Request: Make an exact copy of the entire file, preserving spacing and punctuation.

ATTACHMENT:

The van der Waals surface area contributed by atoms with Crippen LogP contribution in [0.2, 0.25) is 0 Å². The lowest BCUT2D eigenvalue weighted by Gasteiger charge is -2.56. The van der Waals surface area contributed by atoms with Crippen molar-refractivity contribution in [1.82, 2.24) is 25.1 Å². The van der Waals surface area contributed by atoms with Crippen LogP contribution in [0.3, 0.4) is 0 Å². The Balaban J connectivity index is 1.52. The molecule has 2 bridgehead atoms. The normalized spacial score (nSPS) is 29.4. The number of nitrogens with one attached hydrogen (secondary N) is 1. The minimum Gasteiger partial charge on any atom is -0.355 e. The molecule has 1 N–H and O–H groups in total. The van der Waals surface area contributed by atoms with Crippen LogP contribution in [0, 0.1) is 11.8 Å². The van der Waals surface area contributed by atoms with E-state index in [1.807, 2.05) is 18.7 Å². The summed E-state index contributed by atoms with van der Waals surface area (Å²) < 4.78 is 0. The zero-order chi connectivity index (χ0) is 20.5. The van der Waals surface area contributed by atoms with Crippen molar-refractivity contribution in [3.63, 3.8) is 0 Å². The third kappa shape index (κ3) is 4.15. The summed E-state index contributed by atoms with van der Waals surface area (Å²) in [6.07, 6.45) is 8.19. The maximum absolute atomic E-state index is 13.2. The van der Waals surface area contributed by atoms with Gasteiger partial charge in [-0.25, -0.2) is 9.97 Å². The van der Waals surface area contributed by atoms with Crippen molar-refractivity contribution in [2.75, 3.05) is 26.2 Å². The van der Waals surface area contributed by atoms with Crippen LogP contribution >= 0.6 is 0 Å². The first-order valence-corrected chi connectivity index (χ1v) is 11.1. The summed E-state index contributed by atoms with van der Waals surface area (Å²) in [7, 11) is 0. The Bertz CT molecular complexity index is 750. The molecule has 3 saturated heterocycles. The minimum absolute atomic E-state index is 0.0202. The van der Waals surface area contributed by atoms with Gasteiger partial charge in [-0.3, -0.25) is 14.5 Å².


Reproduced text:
The van der Waals surface area contributed by atoms with Crippen LogP contribution in [0.2, 0.25) is 0 Å². The lowest BCUT2D eigenvalue weighted by Gasteiger charge is -2.56. The van der Waals surface area contributed by atoms with Crippen molar-refractivity contribution in [1.82, 2.24) is 25.1 Å². The van der Waals surface area contributed by atoms with Crippen LogP contribution in [0.3, 0.4) is 0 Å². The Balaban J connectivity index is 1.52. The molecule has 2 bridgehead atoms. The normalized spacial score (nSPS) is 29.4. The number of nitrogens with one attached hydrogen (secondary N) is 1. The minimum Gasteiger partial charge on any atom is -0.355 e. The molecule has 1 N–H and O–H groups in total. The van der Waals surface area contributed by atoms with Crippen LogP contribution in [0, 0.1) is 11.8 Å². The van der Waals surface area contributed by atoms with E-state index in [1.807, 2.05) is 18.7 Å². The summed E-state index contributed by atoms with van der Waals surface area (Å²) < 4.78 is 0. The zero-order chi connectivity index (χ0) is 20.5. The van der Waals surface area contributed by atoms with Crippen molar-refractivity contribution in [3.63, 3.8) is 0 Å². The third kappa shape index (κ3) is 4.15. The summed E-state index contributed by atoms with van der Waals surface area (Å²) in [6.07, 6.45) is 8.19. The maximum absolute atomic E-state index is 13.2. The van der Waals surface area contributed by atoms with Gasteiger partial charge in [-0.25, -0.2) is 9.97 Å². The van der Waals surface area contributed by atoms with Crippen molar-refractivity contribution in [2.75, 3.05) is 26.2 Å². The van der Waals surface area contributed by atoms with Crippen LogP contribution >= 0.6 is 0 Å². The first-order valence-corrected chi connectivity index (χ1v) is 11.1. The summed E-state index contributed by atoms with van der Waals surface area (Å²) in [7, 11) is 0. The Bertz CT molecular complexity index is 750. The molecule has 3 saturated heterocycles. The minimum absolute atomic E-state index is 0.0202. The van der Waals surface area contributed by atoms with Gasteiger partial charge in [-0.3, -0.25) is 14.5 Å².